- Legal: Corporate lawyers advise corporations concerning their legal rights, obligations, or privileges. They study constitutions, statutes, previous decisions, ordinances, and decisions of quasi-judicial bodies that are applicable to corporations. They may manage tax matters, arrange for stock to be issued, handle claims cases, or represent the firm in real estate dealings. They advise corporations on the pros and cons of prosecuting or defending a lawsuit.
- Marketing: Marketing managers help to raise awareness and drive sales of products and services by contributing to product development, pricing, social media, and brand management. They may also conduct public relations efforts such as working with news media and planning consumer events. Marketing research analysts collect, analyze, and interpret data in order to determine potential demand for a product or service. By examining the buying habits, wants, needs, and preferences of consumers, research analysts are able to recommend ways to improve products, increase sales, and expand customer bases.
- Operations: Information officers are responsible for their company's information technology. They use their knowledge of technology and business to determine how information technology can best be used to meet company goals—especially over the long term. This may include researching, purchasing, and overseeing set-up and use of technology systems, such as intranet, Internet, and computer networks. Office administrators direct and coordinate the work activities of office workers within an office. They supervise office clerks and other workers in their tasks and plan department activities with other supervisory personnel. They evaluate the progress of their clerks and work with upper-management officials to ensure that the office staff meets productivity and quality goals.
- Sales: Sales managers direct a company's sales program by managing staff, working with dealers and distributors, setting prices for products and services, analyzing sales data, establishing sales goals, and implementing plans that improve sales performance. They may oversee an entire company, a geographical territory of a company's operations, or a specific department within a company.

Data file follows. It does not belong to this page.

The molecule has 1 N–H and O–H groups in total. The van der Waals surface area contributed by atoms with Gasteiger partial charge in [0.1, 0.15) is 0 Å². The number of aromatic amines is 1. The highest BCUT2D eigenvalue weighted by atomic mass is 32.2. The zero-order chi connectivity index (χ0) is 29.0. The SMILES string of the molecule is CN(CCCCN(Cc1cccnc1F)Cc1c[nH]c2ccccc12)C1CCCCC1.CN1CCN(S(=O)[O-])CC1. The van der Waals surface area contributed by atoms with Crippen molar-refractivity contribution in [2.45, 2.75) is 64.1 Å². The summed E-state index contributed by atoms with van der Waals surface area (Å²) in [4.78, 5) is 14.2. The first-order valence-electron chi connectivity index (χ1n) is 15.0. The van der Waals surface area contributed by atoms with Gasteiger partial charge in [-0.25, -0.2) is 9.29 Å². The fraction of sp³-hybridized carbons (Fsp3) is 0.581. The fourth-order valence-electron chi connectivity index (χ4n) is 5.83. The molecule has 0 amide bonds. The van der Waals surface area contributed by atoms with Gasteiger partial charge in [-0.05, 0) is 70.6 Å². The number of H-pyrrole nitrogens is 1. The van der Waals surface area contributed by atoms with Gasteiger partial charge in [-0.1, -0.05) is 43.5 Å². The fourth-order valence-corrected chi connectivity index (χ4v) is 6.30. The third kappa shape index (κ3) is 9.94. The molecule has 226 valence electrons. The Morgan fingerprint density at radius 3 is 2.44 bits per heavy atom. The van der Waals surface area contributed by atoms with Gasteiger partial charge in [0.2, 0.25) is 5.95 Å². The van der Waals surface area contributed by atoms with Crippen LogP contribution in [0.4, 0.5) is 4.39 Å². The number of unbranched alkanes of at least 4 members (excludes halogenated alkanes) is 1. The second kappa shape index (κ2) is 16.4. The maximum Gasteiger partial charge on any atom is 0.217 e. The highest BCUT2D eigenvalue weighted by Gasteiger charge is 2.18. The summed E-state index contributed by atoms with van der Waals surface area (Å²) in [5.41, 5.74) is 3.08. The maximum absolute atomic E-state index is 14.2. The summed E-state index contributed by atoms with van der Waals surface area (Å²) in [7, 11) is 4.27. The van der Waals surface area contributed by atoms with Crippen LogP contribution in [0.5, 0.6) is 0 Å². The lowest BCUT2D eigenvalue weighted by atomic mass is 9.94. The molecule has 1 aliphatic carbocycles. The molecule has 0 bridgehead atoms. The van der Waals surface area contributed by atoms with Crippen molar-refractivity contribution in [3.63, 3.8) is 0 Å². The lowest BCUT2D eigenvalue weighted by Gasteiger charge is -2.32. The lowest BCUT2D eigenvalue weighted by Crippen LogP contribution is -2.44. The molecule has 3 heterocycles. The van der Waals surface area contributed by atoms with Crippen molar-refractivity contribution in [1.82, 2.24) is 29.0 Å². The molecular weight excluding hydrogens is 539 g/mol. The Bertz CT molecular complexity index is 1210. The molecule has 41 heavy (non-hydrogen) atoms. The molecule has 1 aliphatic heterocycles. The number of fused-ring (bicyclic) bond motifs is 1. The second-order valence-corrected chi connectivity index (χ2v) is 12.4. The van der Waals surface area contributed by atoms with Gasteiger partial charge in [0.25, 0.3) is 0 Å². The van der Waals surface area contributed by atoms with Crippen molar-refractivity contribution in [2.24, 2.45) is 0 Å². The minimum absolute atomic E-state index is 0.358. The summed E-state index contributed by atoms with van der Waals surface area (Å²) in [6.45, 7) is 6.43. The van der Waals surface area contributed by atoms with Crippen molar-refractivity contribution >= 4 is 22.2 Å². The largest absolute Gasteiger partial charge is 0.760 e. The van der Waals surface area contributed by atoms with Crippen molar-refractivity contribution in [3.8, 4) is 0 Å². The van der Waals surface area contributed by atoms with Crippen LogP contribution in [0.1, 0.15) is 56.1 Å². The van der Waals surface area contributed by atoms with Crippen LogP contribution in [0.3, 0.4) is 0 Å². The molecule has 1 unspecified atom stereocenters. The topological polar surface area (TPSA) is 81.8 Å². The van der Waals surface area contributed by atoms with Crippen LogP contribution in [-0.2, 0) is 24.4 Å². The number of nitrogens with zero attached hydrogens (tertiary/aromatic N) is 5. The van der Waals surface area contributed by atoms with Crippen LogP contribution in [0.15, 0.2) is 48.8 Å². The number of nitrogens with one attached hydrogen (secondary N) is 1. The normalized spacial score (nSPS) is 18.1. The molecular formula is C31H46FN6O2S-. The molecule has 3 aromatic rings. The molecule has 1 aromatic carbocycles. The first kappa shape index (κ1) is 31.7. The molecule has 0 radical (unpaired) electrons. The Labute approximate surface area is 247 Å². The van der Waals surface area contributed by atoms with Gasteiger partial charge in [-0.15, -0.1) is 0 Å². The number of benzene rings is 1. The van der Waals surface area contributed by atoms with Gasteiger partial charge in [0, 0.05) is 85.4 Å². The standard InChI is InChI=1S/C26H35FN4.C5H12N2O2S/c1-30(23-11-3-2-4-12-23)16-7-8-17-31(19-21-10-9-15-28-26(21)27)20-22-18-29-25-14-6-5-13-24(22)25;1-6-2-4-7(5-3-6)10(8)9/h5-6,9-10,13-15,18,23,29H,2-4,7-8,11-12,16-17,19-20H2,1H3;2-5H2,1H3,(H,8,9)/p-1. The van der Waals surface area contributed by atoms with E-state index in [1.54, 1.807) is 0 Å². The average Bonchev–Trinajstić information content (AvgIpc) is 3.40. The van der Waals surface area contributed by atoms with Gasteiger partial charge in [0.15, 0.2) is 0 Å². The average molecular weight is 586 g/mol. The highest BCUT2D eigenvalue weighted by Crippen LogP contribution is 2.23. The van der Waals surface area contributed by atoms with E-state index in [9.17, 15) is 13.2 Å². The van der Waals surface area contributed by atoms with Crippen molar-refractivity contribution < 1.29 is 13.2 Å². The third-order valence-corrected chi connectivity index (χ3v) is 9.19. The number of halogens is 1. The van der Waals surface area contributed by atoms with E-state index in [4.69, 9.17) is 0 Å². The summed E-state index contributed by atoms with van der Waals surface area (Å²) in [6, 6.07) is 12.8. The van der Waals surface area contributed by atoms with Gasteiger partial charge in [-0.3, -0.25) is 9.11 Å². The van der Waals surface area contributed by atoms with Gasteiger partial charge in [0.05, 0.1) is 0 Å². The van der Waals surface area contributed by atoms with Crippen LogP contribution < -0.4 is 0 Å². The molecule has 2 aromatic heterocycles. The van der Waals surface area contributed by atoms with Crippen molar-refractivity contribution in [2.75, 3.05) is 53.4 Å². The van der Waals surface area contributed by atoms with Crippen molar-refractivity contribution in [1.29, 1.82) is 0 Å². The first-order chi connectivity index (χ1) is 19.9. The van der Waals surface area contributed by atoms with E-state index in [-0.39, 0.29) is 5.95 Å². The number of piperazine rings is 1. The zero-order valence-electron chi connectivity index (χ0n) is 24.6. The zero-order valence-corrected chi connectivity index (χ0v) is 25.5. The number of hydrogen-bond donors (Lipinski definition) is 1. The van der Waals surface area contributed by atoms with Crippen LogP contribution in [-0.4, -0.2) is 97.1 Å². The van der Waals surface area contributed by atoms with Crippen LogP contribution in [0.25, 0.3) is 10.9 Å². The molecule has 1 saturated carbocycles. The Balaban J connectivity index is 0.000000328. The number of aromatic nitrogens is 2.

- LionSHARE: Search for business roles on LionSHARE, CCE’s online job database, across many fields.
- Leadership Development Industry Showcase: Held in the Fall semester, this event features a panel session and networking opportunities with representatives from Leadership Development programs at 4-5 organizations. Previous attendees have included Sotheby’s, NBCUniversal, Unilever and Bloomingdales.
- Career Fairs: Explore hundreds of employer profiles from companies that attend CCE’s Fall, Engineering, Spring and Start-Up Career Fairs to recruit Columbia students and alumni.
- CCE-Sponsored Internship Programs: CCE offers a variety of structured internship programs that provide experience in a number of business roles, in domestic, international and virtual locations.
- Vault and WetFeet: Browse Vault’s “Industries and Professions” directory to learn about career options in business, and download helpful career guides such as the “Vault Guide to Top Internships,” “Vault Guide to the Top 50 Consumer Products Employers”, the “Wetfeet Survival Guide for Women in Business” and many others.
- Leadership Development resources: A list of training/rotational programs offered by select employers.
- Columbia Women's Business Society
- Columbia-China Law and Business Association (CCLBA)
- Multicultural Business Association (MBA)
- Ellevate: A global professional women's network with opportunities for networking, professional development, and business partnerships
- NetParty: Meetup group in more than 20 major metro areas hosting events that combine business and social networking
- Out Professionals: The nation’s leading LGBT networking organization
- Crain’s New York Business: Business publication covering NYC's major industries, including Wall Street, media, the arts, real estate, retail, restaurants and more.
- Crain’s New York 2014 Best Places to Work: Annual list of organizations voted as the 100 top places to work
- Create a Career: The Create a Career 100 Business Careers article provides information on profiles, educational requirements and salary information on a variety of business careers.
- Universum’s Ideal Employer Ranking: Each year, 3000 companies are nominated in over 40 markets as ideal employers by students and professionals